In the south, around 200 North Korean defectors along with South Koreans, filled plastic bags with 350 Kg of Choco Pies and secured them to massive helium-filled balloons and set them free into North Korea from a park Paju city, at the border.
The event marked an act of defiance against the supposed North Korean prohibition on the chocolate confections.
Choco pies, which are manufactured in South Korea, are beloved in North Korea. Afraid that the pies would inspire a revolt, Kim Jong-un allegedly banned Choco Pies from the country earlier in July. The treats, which have turned into a political statement, are seen as a badge of capitalism and embody a taste of life outside of the borders of North Korea.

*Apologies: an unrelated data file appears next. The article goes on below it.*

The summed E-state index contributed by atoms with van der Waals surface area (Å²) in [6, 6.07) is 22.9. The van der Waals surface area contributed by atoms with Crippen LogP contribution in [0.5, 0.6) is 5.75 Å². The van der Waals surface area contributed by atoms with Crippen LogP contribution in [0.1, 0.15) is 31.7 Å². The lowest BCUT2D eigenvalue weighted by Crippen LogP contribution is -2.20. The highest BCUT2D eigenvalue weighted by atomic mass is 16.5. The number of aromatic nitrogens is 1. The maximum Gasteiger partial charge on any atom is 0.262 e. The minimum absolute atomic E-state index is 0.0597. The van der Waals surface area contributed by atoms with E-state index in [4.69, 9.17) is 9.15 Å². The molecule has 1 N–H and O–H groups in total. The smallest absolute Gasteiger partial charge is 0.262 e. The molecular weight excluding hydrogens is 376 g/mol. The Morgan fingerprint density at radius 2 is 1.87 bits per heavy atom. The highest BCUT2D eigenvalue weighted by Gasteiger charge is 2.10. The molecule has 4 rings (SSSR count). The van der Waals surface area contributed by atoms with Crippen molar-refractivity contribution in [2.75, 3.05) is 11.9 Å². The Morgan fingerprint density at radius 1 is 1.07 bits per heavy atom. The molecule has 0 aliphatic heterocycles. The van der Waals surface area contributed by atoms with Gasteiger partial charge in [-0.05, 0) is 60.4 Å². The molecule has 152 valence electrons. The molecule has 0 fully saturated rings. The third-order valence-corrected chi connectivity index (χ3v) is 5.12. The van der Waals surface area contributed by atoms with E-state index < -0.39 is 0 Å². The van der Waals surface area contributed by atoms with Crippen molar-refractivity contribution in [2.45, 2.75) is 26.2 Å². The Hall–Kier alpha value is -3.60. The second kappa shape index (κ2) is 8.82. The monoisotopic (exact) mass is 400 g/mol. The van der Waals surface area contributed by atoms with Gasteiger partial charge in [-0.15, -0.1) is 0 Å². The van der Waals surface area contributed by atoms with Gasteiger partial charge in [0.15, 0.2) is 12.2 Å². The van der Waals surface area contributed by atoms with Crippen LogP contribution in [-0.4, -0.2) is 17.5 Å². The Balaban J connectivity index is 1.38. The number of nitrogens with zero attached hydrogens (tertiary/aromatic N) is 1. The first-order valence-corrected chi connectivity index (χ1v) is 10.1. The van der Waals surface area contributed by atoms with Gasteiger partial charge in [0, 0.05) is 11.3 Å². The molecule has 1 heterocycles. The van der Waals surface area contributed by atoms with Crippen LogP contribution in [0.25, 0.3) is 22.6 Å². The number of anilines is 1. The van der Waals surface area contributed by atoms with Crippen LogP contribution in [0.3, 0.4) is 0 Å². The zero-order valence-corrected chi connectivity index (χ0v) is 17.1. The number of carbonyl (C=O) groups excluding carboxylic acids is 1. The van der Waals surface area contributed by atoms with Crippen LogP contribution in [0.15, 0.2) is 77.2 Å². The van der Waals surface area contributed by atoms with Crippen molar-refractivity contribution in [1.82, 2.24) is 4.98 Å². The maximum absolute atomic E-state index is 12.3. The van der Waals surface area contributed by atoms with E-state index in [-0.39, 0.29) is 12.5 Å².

From time to time, Choco Pies have been handed out in North Korea as bonuses to Kaesong Industrial Complex labourers. Workers earn about $100 a month, according to Daily NK, but walk away with just 30% of their earnings due to government deductions. The pies were used to complement low salaries and give the employees a teaser of the outside world.
"Choco Pies are an important mind-changing instrument ... [North Koreans] are suffering and starving, but thanks to Choco Pies, DVDs and large-scale labour migration to China, people don't buy the old story [that the South is even poorer] and the government does not sell it anymore," Andrei Lankov, expert on Korean studies told The Guardian.
It’s not uncommon for balloons to travel over the border to the north. They frequently hold items like DVDs, anti-North Korean leaflets, and USB drives containing travel photos.
In a comeback to the shower of Choco Pie-filled balloons, North Korea has threatened to shell those responsible in the south.
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